Matthew Griffin, described as “The Adviser behind the Advisers” and a “Young Kurzweil,” is the founder and CEO of the World Futures Forum and the 311 Institute, a global Futures and Deep Futures consultancy working between the dates of 2020 to 2070, and is an award winning futurist, and author of “Codex of the Future” series. Regularly featured in the global media, including AP, BBC, Bloomberg, CNBC, Discovery, RT, Viacom, and WIRED, Matthew’s ability to identify, track, and explain the impacts of hundreds of revolutionary emerging technologies on global culture, industry and society, is unparalleled. Recognised for the past six years as one of the world’s foremost futurists, innovation and strategy experts Matthew is an international speaker who helps governments, investors, multi-nationals and regulators around the world envision, build and lead an inclusive, sustainable future. A rare talent Matthew’s recent work includes mentoring Lunar XPrize teams, re-envisioning global education and training with the G20, and helping the world’s largest organisations envision and ideate the future of their products and services, industries, and countries. Matthew's clients include three Prime Ministers and several governments, including the G7, Accenture, Aon, Bain & Co, BCG, Credit Suisse, Dell EMC, Dentons, Deloitte, E&Y, GEMS, Huawei, JPMorgan Chase, KPMG, Lego, McKinsey, PWC, Qualcomm, SAP, Samsung, Sopra Steria, T-Mobile, and many more.
WHY THIS MATTERS IN BRIEF
As Connected Home devices become more capable and popular they will give insurers new insights into previously private user behaviours, and fundamentally change how insurance is sold.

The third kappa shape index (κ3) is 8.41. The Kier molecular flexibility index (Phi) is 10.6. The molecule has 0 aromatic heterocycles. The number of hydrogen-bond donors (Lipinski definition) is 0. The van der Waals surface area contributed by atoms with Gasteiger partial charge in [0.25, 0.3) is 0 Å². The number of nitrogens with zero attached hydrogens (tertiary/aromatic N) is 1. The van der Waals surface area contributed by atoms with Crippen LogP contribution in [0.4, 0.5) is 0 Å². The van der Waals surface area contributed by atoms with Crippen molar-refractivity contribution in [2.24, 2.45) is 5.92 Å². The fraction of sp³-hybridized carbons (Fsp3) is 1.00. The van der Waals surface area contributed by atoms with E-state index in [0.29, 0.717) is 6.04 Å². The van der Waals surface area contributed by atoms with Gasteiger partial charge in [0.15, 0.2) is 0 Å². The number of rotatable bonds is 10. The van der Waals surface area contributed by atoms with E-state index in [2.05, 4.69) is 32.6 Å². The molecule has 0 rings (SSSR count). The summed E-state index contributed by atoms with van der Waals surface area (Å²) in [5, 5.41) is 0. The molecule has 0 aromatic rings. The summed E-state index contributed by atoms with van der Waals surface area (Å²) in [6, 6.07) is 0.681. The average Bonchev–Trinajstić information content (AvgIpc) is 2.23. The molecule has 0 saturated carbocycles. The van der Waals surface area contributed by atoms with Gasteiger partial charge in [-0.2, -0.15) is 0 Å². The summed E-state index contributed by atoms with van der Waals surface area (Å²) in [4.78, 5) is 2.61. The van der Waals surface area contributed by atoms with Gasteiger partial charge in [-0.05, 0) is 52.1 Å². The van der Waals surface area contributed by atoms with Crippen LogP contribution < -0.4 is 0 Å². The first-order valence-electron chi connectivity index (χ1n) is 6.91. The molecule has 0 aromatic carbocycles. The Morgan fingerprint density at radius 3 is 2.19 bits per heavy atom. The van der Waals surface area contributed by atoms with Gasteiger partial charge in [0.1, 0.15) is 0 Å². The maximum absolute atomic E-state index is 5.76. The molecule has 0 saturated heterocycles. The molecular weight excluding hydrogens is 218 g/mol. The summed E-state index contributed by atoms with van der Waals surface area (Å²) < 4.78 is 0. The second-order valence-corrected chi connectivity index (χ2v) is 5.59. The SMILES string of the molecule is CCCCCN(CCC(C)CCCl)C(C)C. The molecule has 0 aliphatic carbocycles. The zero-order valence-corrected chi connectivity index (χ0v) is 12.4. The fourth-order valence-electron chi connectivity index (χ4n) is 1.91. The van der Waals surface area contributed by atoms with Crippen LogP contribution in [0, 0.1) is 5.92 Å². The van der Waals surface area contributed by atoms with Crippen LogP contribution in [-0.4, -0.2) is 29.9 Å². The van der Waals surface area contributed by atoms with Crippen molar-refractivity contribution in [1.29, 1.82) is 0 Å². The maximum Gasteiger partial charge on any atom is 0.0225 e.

Connected home devices, that range from Alexa to smart fire alarms, lighting, security systems, thermostats, TV’s and beyond, are starting to spring up everywhere and their adoption is accelerating. As consumers bring more of these devices into their homes these same devices give companies more insights than ever into consumers previously private behaviours, helping insurers fine tune premiums, but also raising privacy concerns. These same devices though will also help bring about a paradigm shift in the insurance industry’s business model, helping insurers proactively spot and then prevent problems, such as burst water pipes, and ergo reduce the cost of claims, before they happen. It was my privilege to be interviewed last week for CNBC on the topic and you can read the press release below, or online here.
JUNE 13 2018 (CNBC) – “Amazon home insurance could be on the horizon, but experts are skeptical of benefit to consumers.”
- Amazon has reportedly discussed offering home insurance.
- Home insurance from Amazon would potentially complement their growing line of smart home devices.
- Experts are skeptical of benefits, but excited about the future of the insurance industry
Amazon may be expanding its insurance game: After working on a project to disrupt health insurance, the tech giant is considering offering home insurance as a complement to its growing line of smart home devices powered by Alexa, according to tech news website The Information.
Smart homes are becoming more common in general. At the end of 2016, more than half of all homes in the United States were smart, a total of 21.8 million households according to a report by Berg Insights. Amazon is a front-runner in the smart home space.
But when it comes to home insurance, Amazon may have a way to go before being able to truly disrupt and change the industry for the better.
A complicated industry
“Insurance is not something you put in a box and ship,” said Lynne McChristian, director of disaster response and Florida representative for the Insurance Information Institute. “It’s one of the most regulated industries in the U.S.”
If Amazon were to get into the insurance business, they’d have to work with regulators in every state. Different states have different rules when it comes to home insurance, which is why most insurance companies start in one state and master that market before expanding.
Another barrier to entry in insurance is financial backing.